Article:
It’s not a long-term solution. The US economy has moved past manufacturing, because we will always buy stuff from whatever foreign country can build stuff and ship it for the lowest price. The real problem isn’t that manufacturing is gone, but that there’s nothing to replace it on a similar scale.

    What this suggests to me is that German firms have less incentive to move jobs out of Germany than a corresponding US firm.

    At best, the German firms have the exact same incentive, but merely less profit at stake. The incentive is always the same: more profit > less profit. The only other concern would be a sense of loyalty to one’s home jurisdiction, either because it would cost more to carry out the actual move, or out of a sense of duty to one’s home country that has no counterpart in America because all America cares about is last quarter’s earnings.

  10. 114

    OK, Max and IANAE. I thought that point was raised earlier by at least IANAE.

    However, the argument was advanced by some when, for example, the GM bankruptcy was an issue. That company failed in part because it provided generous healthcare to its retired employees. The thought was that relieving GM of that burden would help GM survive. link to healthcare-economist.com

    Clearly it would. But the general case in the US is that corporations do not pay for retiree healthcare. GM was a special case.

    On the larger issue of making a buck, the location of manufacture makes a difference if the location is important in increasing profits because the cost and delays of transportation is not all that great. Many jurisdictions, such as Singapore and Thailand, go out of their way to provide tax Holidays for corporate investment. They also have low corporate taxes.

    Location, location location. Find the jobs. They are found where the profits are the highest.

    Germany’s corporate taxes are clearly higher than those of Asia, but much lower than those of the US. What this suggests to me is that German firms have less incentive to move jobs out of Germany than a corresponding US firm.

  11. 113

    Ned, ever heard the expression “What you lose on the roundabouts, you gain on the swings” or “6 of one, half a dozen of the other”. Besides, I am not aware that “corporations” have any “concerns” at all. CEO’s do, of course, but that’s another matter.

    And, sorry, I don’t know about IANAE (he can speak for himself) but Max at least “would also argue”…..NOT.

  12. 112

    Now Max and IANAE would also argue that the German healthcare system being wholly financed by the government somehow reduces the burden on German corporations.

    We would? I hadn’t even begun to consider thinking about looking into arguing that.

    This is where level corporate taxes becomes critical in decisions about where to build factories.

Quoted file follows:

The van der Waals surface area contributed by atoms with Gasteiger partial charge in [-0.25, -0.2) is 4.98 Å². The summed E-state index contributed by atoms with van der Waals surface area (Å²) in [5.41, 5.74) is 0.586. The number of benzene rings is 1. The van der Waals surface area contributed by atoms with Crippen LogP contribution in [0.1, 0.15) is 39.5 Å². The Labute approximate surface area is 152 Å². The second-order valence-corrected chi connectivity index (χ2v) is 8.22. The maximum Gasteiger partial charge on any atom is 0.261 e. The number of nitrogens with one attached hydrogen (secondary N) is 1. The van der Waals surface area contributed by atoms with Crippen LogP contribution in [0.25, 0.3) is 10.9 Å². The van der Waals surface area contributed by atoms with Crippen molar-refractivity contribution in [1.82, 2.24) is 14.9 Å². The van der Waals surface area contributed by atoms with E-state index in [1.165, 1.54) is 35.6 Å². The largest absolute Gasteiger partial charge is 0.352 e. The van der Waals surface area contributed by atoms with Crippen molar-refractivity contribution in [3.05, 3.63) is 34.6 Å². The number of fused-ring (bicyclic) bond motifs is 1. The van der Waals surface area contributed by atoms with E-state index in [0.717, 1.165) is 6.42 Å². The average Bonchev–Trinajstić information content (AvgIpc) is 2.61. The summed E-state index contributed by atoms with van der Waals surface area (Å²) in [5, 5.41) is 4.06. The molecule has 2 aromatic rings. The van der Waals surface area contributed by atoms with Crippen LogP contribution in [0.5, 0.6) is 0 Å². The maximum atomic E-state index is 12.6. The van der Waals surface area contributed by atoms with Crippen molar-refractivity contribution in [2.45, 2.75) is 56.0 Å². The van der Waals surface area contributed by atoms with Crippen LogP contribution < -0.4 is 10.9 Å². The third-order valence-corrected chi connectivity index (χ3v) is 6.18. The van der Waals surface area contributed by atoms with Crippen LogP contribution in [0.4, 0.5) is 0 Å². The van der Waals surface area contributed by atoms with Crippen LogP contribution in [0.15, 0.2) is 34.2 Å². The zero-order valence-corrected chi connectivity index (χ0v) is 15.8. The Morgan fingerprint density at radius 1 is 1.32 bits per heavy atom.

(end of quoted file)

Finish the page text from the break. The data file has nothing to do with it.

It’s not a great long-term strategy to use lower taxes as the primary means for attracting local business. Anybody who leaves their current location for a better deal will just as soon leave you for a better deal whenever one comes along. And on top of that, you’re effectively letting someone else set your tax policy by engaging in a price war.

    Unless your local jurisdiction has something going for it, like a local source of customers, skilled employees, or raw materials (in cases where location even matters anymore), you might as well accept that your local economy has outgrown those jobs and they will eventually leave for someplace that can sustainably do them at a lower cost.

    Sure, you can have the local government keep buying them presents, and they might stay as long as they keep getting shiny expensive things, but they never really loved you in the first place.

  13. 111

    More data:

    US corporate tax rate: US 35% States: 0-10% Combined Avg. 44%

    German corporate tax rate: Federal 15%; Local 15%: Total 30%

    See: link to en.wikipedia.org

    Now Max and IANAE would also argue that the German healthcare system being wholly financed by the government somehow reduces the burden on German corporations. I believe though that the employment tax related to healthcare of German employees is about 12%. This is equivalent to what US employers pay for employee health insurance, which is deductible. In either case, the cost of an employee is raised equivalently by the cost of healthcare.

    Now I would agree that the quality of life in Germany is high, but when corporations make decisions about where to build manufacturing plants, the quality of life of employees is not their highest concern. Rather, their greatest concern is to make a buck, and to keep as much as they can of what they make. This is where level corporate taxes becomes critical in decisions about where to build factories.

  14. 110

    If I break down what he is saying, then there would be WAY less men on this Planet. Because what I think he is saying we would kill each other off, leaving only the Chinese to flourish? Hello….. the Chinese are still in China.

  15. 109

    Maxi,

    The Chinese you refer to our some of the most capitalistic beings on the planet.

    The guise of “communism” there is only to keep the masses away from those with the power.

    Been there – done that.

  16. 108

    You are so messed up Maxi. The word Communism tells us that the communist-thinking males aren’t the thinkers. It be the boss.